On behalf of RCUK, RIN has completed a report on policies and procedures adopted by universities in implementing RCUK open access (OA) requirements. This reflects developments in the university sector following the introduction of new RCUK’s policies on open access. Universities have moved rapidly to set up policies and procedures to comply with RCUK requirements, and what is reported in the document is changing fast. Nevertheless, it is hoped that the findings and recommendations point to some useful lessons for the sector as a whole; and that the experiences presented in the report will provide valuable pointers to further action for the benefit of individual universities, RCUK, and the sector as a whole.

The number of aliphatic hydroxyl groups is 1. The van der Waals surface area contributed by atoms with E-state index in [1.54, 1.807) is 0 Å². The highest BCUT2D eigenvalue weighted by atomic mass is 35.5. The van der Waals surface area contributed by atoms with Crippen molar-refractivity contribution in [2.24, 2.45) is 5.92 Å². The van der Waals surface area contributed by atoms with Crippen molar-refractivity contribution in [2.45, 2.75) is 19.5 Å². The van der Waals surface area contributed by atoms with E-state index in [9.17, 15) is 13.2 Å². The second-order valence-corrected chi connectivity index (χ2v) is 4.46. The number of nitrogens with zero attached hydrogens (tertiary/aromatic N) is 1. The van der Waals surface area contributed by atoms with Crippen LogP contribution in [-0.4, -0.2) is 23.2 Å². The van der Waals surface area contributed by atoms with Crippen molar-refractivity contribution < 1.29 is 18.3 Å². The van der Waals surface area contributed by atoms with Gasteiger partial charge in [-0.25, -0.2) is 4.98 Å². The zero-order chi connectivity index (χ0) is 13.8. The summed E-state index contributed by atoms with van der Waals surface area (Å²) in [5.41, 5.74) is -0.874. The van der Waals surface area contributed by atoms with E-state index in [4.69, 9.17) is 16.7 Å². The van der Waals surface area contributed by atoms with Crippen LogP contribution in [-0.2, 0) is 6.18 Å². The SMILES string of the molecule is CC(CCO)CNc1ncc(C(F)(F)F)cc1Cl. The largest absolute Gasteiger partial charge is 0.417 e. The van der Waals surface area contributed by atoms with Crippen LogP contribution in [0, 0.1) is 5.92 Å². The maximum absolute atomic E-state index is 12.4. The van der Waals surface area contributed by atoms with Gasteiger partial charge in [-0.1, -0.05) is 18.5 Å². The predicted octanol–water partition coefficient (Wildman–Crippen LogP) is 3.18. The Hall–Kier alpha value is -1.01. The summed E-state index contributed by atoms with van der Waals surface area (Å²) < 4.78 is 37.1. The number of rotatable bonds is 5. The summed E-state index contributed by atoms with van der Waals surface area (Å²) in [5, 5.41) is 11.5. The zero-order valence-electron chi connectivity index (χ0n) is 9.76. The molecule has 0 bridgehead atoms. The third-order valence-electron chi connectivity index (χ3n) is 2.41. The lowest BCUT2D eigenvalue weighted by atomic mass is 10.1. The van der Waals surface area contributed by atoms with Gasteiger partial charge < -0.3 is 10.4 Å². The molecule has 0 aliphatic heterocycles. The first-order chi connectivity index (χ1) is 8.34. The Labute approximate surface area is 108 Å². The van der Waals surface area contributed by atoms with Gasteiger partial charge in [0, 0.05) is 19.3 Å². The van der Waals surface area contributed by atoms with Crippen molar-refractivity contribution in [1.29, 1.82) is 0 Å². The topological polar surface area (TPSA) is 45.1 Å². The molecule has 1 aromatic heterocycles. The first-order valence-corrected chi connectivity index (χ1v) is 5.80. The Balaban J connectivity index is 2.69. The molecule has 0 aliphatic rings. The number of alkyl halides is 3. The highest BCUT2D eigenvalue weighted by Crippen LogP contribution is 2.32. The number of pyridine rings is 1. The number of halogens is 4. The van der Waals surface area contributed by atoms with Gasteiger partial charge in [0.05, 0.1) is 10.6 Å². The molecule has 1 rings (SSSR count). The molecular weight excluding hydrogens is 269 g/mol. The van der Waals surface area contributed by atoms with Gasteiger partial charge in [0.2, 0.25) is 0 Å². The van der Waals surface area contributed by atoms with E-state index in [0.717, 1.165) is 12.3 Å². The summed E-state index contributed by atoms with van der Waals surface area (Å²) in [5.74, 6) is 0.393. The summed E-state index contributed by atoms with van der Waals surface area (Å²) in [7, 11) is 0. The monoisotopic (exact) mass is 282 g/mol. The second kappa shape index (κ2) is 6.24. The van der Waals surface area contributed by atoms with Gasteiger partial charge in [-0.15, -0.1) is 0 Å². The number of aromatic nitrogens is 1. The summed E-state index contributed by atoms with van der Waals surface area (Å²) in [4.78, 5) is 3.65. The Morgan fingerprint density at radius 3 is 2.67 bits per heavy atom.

Click here for further details and a copy of the report.
On 10 September 2013, the House of Commons Select Committee on Business, Innovations and Skills published its report on Open Acess publishing.
Dame Janet Finch, chair of the Working Group on Expanding Access to Published Research Findings (the Finch Committee) has issued the following statement in response:
“I have read the Select Committee report with interest. Many of the conclusions are the same as those in the Finch report. We agree that there should be a carefully managed transition to the open access world, and that there should be a mixture of so called Green and Gold routes during this transition. This was the cornerstone of our own report.